The second we saw the big canvas striped sheets being hoisted into the sky, we knew it was a non-negotiable. We were going to that circus.
Or the other circus.
Or the 3rd circus.
In fact there are, right now, no fewer than 5 circus tents running simultaneously in the Villarrica-Pucón area!
Apparently it’s a thing here.
And they all look pretty much identical. The dusty, rutted parking lots, the well-worn painted signage, the impressive peaks of the tent luring you in, and the lights blinking at dusk, hoping to attract at least a few dozen travelers through the doors.
To be honest, it was all so classic and old school, I half expected to see roustabouts in short trousers and pageboy caps hoisting the rigging. Or maybe to hear carnival barkers luring folks into tents with promises of bearded women, 700 pound men, and “exciting wonders from the Orient.”
While those roustabouts were, sadly, more modern in t-shirts and jeans — there were elements that harkened back to a time of non-existent safety codes. For example, the bleachers. 12 rows of rough cut, sagging planks tied together with fraying ropes, these structures tested the laws of physics for balance and weight-bearing capacity. …And didn’t give one much hope!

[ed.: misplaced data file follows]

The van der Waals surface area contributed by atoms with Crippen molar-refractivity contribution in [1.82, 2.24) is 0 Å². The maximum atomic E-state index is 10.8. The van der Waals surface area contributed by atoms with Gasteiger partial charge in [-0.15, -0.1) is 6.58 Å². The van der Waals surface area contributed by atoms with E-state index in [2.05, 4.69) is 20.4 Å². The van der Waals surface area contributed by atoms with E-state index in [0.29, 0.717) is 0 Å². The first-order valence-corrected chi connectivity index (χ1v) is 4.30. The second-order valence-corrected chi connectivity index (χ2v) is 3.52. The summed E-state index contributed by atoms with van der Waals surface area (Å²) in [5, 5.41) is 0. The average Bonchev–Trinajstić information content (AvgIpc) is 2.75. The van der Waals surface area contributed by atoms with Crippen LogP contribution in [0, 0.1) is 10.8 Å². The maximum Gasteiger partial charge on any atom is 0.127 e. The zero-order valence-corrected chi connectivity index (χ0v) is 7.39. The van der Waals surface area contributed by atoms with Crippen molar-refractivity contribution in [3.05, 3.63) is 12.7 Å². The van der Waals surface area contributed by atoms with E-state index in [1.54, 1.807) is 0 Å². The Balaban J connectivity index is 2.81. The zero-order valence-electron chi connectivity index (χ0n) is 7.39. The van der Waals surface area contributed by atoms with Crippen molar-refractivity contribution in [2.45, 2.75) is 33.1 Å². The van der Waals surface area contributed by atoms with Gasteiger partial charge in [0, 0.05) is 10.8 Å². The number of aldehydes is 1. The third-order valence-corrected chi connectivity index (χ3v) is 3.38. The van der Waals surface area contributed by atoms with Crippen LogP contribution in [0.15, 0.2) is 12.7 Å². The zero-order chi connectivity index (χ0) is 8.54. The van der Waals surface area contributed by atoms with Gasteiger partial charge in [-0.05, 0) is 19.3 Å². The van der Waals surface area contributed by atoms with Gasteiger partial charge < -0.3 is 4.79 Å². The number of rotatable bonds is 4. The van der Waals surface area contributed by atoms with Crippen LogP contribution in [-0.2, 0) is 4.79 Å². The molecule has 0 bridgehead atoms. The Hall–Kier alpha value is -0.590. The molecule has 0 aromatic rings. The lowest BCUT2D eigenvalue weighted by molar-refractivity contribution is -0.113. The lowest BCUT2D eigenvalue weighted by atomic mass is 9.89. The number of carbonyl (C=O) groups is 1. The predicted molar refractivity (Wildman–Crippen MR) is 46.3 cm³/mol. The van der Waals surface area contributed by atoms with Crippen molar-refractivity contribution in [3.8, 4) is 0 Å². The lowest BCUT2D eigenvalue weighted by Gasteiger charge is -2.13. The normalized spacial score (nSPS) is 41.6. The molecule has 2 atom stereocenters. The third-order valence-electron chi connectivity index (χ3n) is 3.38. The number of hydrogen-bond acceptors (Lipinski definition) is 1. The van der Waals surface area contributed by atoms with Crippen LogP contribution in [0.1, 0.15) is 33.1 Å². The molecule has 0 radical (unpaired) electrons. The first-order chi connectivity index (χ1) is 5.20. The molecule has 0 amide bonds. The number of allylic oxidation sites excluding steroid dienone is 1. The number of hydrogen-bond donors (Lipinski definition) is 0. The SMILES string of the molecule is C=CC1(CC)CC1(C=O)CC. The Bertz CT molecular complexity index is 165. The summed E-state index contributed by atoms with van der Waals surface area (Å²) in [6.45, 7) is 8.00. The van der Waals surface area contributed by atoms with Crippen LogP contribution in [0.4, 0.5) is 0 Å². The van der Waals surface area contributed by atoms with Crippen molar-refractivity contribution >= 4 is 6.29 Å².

So, of course, Andrew lunged for them first thing — ready to scale Mount Everest. And while Mama was game to make one quick trip to the top, we quickly returned to stable ground, parking in Row 2. Even way down there, one immediately felt compelled to scan the scene for emergency evacuation routes.
There were, perhaps, only 30 other people in the tent with us that evening. A 7:45 Monday night showing doesn’t have many takers. This low turn out, however, meant that we were given a little more “special attention.” 10 minutes into the show and Rich was already being forced to drink some unidentifiable, sweet yellow liquid from the wooden cask a clown offered him.
One’s ability to say “no” quickly diminishes under the glow of a follow-spot… even if “no” is the same in both languages.
And the toys. Oh the TOYS! I would safely say, even with my limited Spanish, that at least 30% of the show was geared towards luring parents into buying their children the cheap plastic toys, candied apples, papas fritas, and assorted light up goods.
I mean, who gives into that crap???? You gotta be pretty weak to gi–
Oh… wait… ummmm… I mean….
Let’s move right along, shall we?
Now, if I’m going to be perfectly honest — And this will come as a shock, I’m sure… The talent in this outfit left much to be desired.
Now that doesn’t mean we didn’t love it. We TOTALLY did. It was just… a little green. 😉
Here’s a breakdown of the basic program:
Youth Clowns. Apparently a training ground for the next generation of clowning… this show had two heavily featured young clowns that did novice routines (mostly dancing around and lip-syncing while wearing wigs). They weren’t awesome — but I loved the boldness of those kids. There were also two adult clowns that were pretty funny (when I could understand them). And one was a wicked trumpet player too.